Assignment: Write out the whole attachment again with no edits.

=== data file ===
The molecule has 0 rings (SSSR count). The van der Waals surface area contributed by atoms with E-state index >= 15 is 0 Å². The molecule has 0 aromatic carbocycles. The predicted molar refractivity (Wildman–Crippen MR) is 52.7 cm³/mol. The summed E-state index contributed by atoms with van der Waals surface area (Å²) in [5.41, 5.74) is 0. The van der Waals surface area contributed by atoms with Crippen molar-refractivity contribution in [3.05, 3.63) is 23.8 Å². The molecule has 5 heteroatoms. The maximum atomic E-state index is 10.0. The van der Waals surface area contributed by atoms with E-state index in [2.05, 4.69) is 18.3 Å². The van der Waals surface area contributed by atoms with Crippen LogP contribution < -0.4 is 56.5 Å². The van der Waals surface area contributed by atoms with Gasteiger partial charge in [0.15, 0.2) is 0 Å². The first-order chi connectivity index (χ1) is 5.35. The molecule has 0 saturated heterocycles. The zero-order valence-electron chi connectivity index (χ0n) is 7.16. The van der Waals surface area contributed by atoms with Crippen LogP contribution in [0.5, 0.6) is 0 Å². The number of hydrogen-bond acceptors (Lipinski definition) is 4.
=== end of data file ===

The molecule has 0 rings (SSSR count). The van der Waals surface area contributed by atoms with E-state index >= 15 is 0 Å². The molecule has 0 aromatic carbocycles. The predicted molar refractivity (Wildman–Crippen MR) is 52.7 cm³/mol. The summed E-state index contributed by atoms with van der Waals surface area (Å²) in [5.41, 5.74) is 0. The van der Waals surface area contributed by atoms with Crippen molar-refractivity contribution in [3.05, 3.63) is 23.8 Å². The molecule has 5 heteroatoms. The maximum atomic E-state index is 10.0. The van der Waals surface area contributed by atoms with E-state index in [2.05, 4.69) is 18.3 Å². The van der Waals surface area contributed by atoms with Crippen LogP contribution < -0.4 is 56.5 Å². The van der Waals surface area contributed by atoms with Gasteiger partial charge in [0.15, 0.2) is 0 Å². The first-order chi connectivity index (χ1) is 5.35. The molecule has 0 saturated heterocycles. The zero-order valence-electron chi connectivity index (χ0n) is 7.16. The van der Waals surface area contributed by atoms with Crippen LogP contribution in [0.5, 0.6) is 0 Å². The number of hydrogen-bond acceptors (Lipinski definition) is 4.